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Olivier Analysis: Spring & Dolly Lead, Play Upset

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Upsets ruled at the 34th annual Laurence Olivier Awards, held tonight (Sunday 21 March 2010) at Grosvenor House, Park Lane. And the biggest and, by far, most unexpected came with this year’s Best New Play winner.

Jez Butterworth’s Jerusalem, which has hoovered up just about every other accolade in the run-up to tonight, was considered by most a dead cert, despite stiff competition from Lucy Prebble’s Enron, 2009’s other massive hit play, which, like Jerusalem, has also now transferred to the West End via the Royal Court.

Tonight, however, both of those heavy-hitters were bested by The Mountaintop, the two-hander set on the eve of Martin Luther King’s assassination and written by 28-year-old American and Memphis native Katori Hall. The play premiered at the tiny 65-seat Theatre503 in Battersea before transferring for nine weeks to the West End’s Trafalgar Studios last summer.

Musical resurrections

There were also a few eyebrows raised over the big musical awards, which were split between just two productions, both now finished: Spring Awakening and Hello, Dolly!. Despite lasting just five weeks in the West End after its transfer from Lyric Hammersmith last spring, the critically acclaimed Spring Awakening continued to pull in the awards recognition. It received the most nominations of any production in this year’s Oliviers – seven – and managed to convert four of them, not least scooping Best New Musical over competition including screen-to-stage blockbusters Priscilla Queen of the Desert and Sister Act.

Spring also nabbed both Best Actor in a Musical and Best Supporting Performance in a Musical for its two Welsh male leads, Aneurin Barnard and Iwan Rheon, both of whom made their stage debuts with the show. Its fourth award was Best Sound Design for Brian Ronan.

Meanwhile, Hello, Dolly!, which ran at the Open Air Theatre in Regent’s Park last summer, converted three of its four nominations, collecting: Best Musical Revival, Best Actress in a Musical for Samantha Spiro and Best Theatre Choreographer for Stephen Mear.

The only other musical prize for new productions was Best Costume Design for Priscilla while long-runner Wicked, which last month won the Whatsonstage.com Award for Best West End Show, tonight took home the Olivier’s Audience Award for Most Popular Show, also voted for by the public. Other 2010 musicals, Sister Act, A Little Night Music and Oliver! went home empty-handed.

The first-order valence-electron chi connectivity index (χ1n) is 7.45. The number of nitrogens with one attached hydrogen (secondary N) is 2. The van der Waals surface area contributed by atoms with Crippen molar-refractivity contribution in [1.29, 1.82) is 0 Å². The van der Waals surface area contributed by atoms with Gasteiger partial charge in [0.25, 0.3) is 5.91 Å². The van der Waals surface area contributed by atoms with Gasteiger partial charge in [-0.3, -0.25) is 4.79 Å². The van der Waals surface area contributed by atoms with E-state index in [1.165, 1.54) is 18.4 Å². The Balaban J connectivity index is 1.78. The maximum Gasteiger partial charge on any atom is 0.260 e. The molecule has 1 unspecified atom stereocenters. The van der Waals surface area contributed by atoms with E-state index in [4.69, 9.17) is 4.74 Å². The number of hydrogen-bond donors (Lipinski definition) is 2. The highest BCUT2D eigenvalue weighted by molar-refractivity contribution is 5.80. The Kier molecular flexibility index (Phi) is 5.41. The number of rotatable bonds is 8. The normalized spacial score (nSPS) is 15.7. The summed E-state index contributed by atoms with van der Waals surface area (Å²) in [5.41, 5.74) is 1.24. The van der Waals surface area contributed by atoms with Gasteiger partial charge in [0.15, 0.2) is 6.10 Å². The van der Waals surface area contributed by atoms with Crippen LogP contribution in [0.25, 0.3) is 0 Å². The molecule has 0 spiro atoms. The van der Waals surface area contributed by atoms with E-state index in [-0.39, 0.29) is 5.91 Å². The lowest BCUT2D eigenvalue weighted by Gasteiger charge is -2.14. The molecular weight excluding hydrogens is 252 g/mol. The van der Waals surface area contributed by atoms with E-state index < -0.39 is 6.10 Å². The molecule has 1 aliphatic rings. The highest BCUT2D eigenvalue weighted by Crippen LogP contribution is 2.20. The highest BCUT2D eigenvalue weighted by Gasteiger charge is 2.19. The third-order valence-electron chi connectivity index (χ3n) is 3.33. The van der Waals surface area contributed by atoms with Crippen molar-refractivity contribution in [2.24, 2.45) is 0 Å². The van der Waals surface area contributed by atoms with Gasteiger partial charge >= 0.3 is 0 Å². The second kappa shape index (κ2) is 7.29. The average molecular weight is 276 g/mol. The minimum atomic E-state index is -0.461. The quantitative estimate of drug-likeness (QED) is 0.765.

Holding Court

Elsewhere, the Oliviers followed similar patterns of earlier prize-givings. Mark Rylance and Rachel Weisz each picked up their third major award for Best Actor and Best Actress for, respectively, Jerusalem and A Streetcar Named Desire, and Rupert Goold picked up his third Best Director gong this year for Enron (similar to the sweep he effected just two years ago for Macbeth).

Rylance came through in an expanded category of six big-name Best Actor contenders, which also comprised James Earl Jones, Whatsonstage.com Award winner Jude Law, James McAvoy, Ken Stott and Samuel West, while Weisz beat off competition from Gillian Anderson, Lorraine Burroughs, Imelda Staunton and Juliet Stevenson.

Rylance and Goold’s wins were two of five awards in total tonight for the Royal Court from its initial 15 nominations. Jerusalem won a second for Ultz for Best Set Design, and there were also gongs for Best New Comedy (Michael Wynne’s The Priory) and, in the affiliate category, Outstanding Achievement in an Affiliate Theatre (for Cock by Mike Bartlett). Meanwhile, Enron lighting designer Mark Henderson did receive the Best Lighting Design prize, albeit not for Enron: he beat himself to triumph for Burnt by the Sun at the National instead, marking his fifth Olivier win to date.

The Donmar Warehouse won two more prizes in addition to Weisz’s: a second for A Streetcar Named Desire, Best Supporting Actress for Ruth Wilson (denying Keira Knightley a prize for her stage debut), and Best Supporting Actor in a Play for Eddie Redmayne in the now Broadway-bound Red.

In another category expanded due to the strength of drama contenders in 2009, Debbie Allen’s all-black production of Tennessee Williams’ Cat on a Hot Tin Roof, led by nominee James Earl Jones and Adrian Lester, was named Best Revival over rivals Arcadia, The Misanthrope, A Streetcar Named Desire, A View from the Bridge and Three Days of Rain.

And one one-man show, Tim Whitnall’s Morecambe starring nominee Bob Golding, won Best Entertainment over two other one-man offerings, Derren Brown: Enigma and Arturo Brachetti: Change.

Doubly special

The Society of London Theatre (SOLT), the body that runs the Oliviers, this year presented two special, non-shortlisted prizes, as opposed to the usual one. The Society’s Special Award was presented to actress Dame Maggie Smith while theatre producer Michael Codron was honoured with an Outstanding Achievement Award to commemorate nearly 60 years in the business.

Finally, the Royal Opera House swept the board in the opera categories and won a further award in dance. The ROH’s Tristan Und Isolde picked up both Best New Opera Production and Outstanding Achievement in Opera for Swedish soprano Nina Stemme’s performance as Isolde.

ROH’s third title was Best New Dance Production for Goldberg: The Brandstrup Rojo Project at ROH2. And the Outstanding Achievement in Dance award was given to the Rambert Dance Company, who produce more new work than any other dance company in the UK, for an outstanding year of work.

LAURENCE OLIVIERS’ MICROSITE – www.whatsonstage.com/oliviers!


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